On the Back Side of Conversion – Acts 9:1-20


Four or five weeks ago we considered the circumstances of Saul’s conversion to Christ – His salvation. The Lord sovereignly intervened in the life of a man who was determined to whatever he wanted to do with his three score and ten years on this earth. But he was instantly changed – converted. Here in this chapter Saul met the Christ who he had been so vehemently denying. He was saved from a future life of blasphemy, hatred and the wicked persecution of God’s saints. He was delivered from the guilt of his sins through the shed blood of the Saviour which he had been trying so hard to remove from the soil at Calvary and from the memories of God’s people.

This salvation story is one which I have preached several times, and Lord willing, will preach again and again until the Lord is finished with me. It is a classic evangelical message, similar to thousands being preached around the world this morning. But — in many of those churches where the conversion of Saul is preached, the gospel message seems to stop at verse 6 or 7 or 8. Many evangelists think that once they get someone to repeat “the sinner’s prayer” their work is done. Some may encourage their “new convert” to be baptized, to join the local Baptist church, and to tithe, but these things are secondary – almost unimportant compared to “asking Jesus into their hearts.”

But of course, no such words or ideas can be found in this scripture. And have you noticed the Holy Spirit doesn’t tell us the moment in which Saul became a child of God? We aren’t told that he prayed “Jesus save me,” or “Lord come in my heart,” or “Glory, I’m saved.” Was he born again when he said, “Lord what wilt thou have me to do?” Or was it before that moment or at some point during his three days of blindness and introspection?

I don’t have divine revelation with which to answer that question, but if I had to guess I would say it was in the moments before Saul asked his question. In other words, “Lord what wilt thou have me to do?” came on the back side his conversion. It was not “Lord, what must I do to be saved” which is a good question for a lost person to ask. Saul’s question was not a part the process of his salvation from sin, and yet it can’t be separated from it. And that leads us to the subject of the Christian life – the life of the new believer.

I am convinced that when the Lord saves someone, He saves them entirely. Of course, the Lord’s salvation lasts for eternity. But it also extends to every part of their lives – heart, mind, hope and actions. It involves the first moment of the believer’s new spiritual life to the moment of his last breath. Thus Saul’s question becomes intertwined with his conversion.

This morning, I would like us to consider Saul’s question and its implications for us.

Once again, who was asking? Who asked the question of Acts 9:6?

It came from lips and heart of a band new Christian – a recent convert to Christ. I believe that just as every human baby comes into the world very much like every other baby, Saul’s conversion is similar to the salvation of every other child of God. And when the human baby is born – almost every healthy baby – within seconds it will begin to cry. If that new born does not cry then the midwife knows there is a serious problem. Similarly, when a babe in Christ comes into the world, it will cry out, “Lord what wilt thou have me to do?” Oh, it doesn’t have to be with the same words, the same pitch or the same volume, but it will be there in some fashion relatively quickly in that infant’s life.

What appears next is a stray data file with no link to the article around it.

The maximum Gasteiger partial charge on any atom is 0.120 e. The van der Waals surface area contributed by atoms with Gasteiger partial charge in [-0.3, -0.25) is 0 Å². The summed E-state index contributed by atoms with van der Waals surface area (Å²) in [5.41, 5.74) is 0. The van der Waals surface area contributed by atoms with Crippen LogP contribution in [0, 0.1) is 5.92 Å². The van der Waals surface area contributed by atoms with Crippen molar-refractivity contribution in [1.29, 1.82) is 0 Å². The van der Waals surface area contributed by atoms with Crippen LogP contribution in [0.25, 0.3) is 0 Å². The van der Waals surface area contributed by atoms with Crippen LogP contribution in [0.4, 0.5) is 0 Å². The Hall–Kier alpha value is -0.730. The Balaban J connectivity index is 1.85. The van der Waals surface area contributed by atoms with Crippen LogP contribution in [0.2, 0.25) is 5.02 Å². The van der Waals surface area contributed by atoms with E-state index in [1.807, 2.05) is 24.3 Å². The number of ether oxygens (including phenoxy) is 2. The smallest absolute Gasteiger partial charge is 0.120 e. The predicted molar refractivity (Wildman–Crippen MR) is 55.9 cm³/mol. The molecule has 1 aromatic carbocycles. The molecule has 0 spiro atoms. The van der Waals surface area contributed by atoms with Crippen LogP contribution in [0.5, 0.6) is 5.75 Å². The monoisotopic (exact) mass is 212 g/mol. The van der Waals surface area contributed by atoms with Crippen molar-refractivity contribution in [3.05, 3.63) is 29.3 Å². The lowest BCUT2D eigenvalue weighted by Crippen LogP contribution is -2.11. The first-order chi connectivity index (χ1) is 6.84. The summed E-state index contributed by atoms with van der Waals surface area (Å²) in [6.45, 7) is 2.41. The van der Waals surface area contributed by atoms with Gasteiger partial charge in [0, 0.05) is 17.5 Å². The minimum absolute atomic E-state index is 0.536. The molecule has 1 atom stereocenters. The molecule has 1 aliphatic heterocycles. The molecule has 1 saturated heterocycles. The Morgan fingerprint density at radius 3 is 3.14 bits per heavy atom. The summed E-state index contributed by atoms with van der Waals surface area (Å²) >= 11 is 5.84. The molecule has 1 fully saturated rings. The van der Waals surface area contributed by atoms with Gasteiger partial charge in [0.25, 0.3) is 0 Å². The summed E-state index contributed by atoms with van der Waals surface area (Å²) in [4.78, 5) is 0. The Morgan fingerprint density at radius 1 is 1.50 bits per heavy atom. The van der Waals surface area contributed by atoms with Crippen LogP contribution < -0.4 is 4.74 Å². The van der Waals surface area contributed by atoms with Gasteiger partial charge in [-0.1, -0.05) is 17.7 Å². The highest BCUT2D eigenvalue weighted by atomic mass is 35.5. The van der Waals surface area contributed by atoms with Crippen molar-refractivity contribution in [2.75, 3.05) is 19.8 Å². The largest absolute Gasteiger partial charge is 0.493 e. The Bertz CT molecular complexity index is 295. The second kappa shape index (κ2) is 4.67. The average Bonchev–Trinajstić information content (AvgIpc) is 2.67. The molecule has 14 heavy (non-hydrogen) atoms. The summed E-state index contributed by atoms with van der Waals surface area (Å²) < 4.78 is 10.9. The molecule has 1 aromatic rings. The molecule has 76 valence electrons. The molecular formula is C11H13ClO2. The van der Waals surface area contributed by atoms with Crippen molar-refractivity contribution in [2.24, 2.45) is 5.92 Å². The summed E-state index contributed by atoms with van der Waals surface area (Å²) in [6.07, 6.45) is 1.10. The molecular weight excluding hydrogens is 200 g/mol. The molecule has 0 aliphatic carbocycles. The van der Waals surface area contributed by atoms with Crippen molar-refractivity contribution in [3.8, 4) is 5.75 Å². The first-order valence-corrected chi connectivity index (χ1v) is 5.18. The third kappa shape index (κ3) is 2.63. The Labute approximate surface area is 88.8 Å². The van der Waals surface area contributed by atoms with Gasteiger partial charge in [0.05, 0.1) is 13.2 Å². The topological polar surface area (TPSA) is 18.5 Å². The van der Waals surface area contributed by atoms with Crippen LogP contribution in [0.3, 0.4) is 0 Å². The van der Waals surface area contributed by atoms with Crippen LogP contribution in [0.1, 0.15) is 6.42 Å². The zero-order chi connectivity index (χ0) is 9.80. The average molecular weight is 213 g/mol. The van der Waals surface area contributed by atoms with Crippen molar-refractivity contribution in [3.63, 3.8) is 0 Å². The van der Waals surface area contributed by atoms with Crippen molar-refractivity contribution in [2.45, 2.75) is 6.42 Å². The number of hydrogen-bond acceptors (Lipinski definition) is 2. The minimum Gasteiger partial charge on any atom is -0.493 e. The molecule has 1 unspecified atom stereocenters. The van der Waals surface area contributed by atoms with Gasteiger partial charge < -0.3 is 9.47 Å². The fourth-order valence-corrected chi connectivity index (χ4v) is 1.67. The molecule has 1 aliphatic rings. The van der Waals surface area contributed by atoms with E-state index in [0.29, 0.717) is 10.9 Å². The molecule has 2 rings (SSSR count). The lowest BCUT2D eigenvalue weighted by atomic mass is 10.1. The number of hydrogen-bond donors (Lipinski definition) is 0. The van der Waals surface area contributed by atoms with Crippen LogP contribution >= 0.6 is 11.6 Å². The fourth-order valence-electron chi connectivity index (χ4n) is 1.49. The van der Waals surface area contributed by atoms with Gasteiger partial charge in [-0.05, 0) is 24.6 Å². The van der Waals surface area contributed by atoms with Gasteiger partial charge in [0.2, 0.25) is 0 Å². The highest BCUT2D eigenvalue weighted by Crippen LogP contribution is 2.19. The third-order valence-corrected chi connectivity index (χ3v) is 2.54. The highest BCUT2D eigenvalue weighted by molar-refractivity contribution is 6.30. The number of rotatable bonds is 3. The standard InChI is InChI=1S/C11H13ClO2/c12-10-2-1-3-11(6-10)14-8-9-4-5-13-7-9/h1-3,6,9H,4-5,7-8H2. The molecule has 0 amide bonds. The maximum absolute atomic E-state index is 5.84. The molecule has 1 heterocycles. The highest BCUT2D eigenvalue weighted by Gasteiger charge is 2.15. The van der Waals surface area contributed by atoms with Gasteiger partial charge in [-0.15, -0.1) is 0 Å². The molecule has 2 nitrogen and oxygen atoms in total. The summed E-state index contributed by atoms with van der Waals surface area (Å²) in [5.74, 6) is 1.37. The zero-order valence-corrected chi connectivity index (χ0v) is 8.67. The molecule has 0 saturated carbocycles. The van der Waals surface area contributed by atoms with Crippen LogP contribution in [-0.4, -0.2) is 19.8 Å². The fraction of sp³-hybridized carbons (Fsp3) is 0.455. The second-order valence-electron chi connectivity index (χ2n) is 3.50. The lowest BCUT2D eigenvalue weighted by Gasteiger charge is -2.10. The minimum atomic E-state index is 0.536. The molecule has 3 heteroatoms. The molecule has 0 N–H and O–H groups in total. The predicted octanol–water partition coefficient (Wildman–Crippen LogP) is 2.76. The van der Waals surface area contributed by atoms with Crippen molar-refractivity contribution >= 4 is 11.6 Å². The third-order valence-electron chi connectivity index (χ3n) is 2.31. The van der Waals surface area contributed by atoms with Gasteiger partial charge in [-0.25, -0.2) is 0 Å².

And that person’s former background and history has nothing to do with the question. This was not a Jewish question, a murderer’s question or an adult’s question. Saul, of course was a proud Jewish Pharisee – a very strict religious person. He was a leader of the synagogue of the Libertines, Cyrenians and Alexandrians. He believed that he was carrying out the will of God through the High Priest in Jerusalem. But if he had been a successful publican he would have asked a similar question. This is the cry of new born Christian. Early in Jesus’ ministry a couple of fishermen came to Him with much the same question, despite not knowing exactly how to express it – and John and Andrew then became disciples of Christ.

Throughout the centuries multitudes have asked that question of the Lord – sometimes openly and sometimes privately and prayerfully. Some were men – young men and old men. Some were women – mothers and maidens. But hey were all recipients of divine conviction and saving gracerepentant believers. On the surface, these words are easy to utter, but only the redeemed ask with purpose and resolve. Saul shows us the pattern – once a heart has been regenerated, desire for a life of obedience follows.

The presence of that question here in God’s word demands that we consider it. We need to ask ourselves, Have I ever sincerely asked this question of God? If you have not, then perhaps another question ought to be – “Am I alive?” Are you sure that you have been born again – that you have spiritual life?

Having established that it was Saul asking the question, to whom was he directing it?

Again, that is easy. He was asking Christ Jesus. In a few days, the disciple Ananias will tell Saul, “You saw the Lord, even Jesus, on your way into town.” And in the initial meeting, Saul asked who it was who stopped him. “I am Jesus whom thou persecutest.” So Saul’s second question, “Lord what wilt thou have me to do?” was directed to the Christ Jesus. It was directed to “Jesus the persecuted” and now to “Jesus the persecutor.”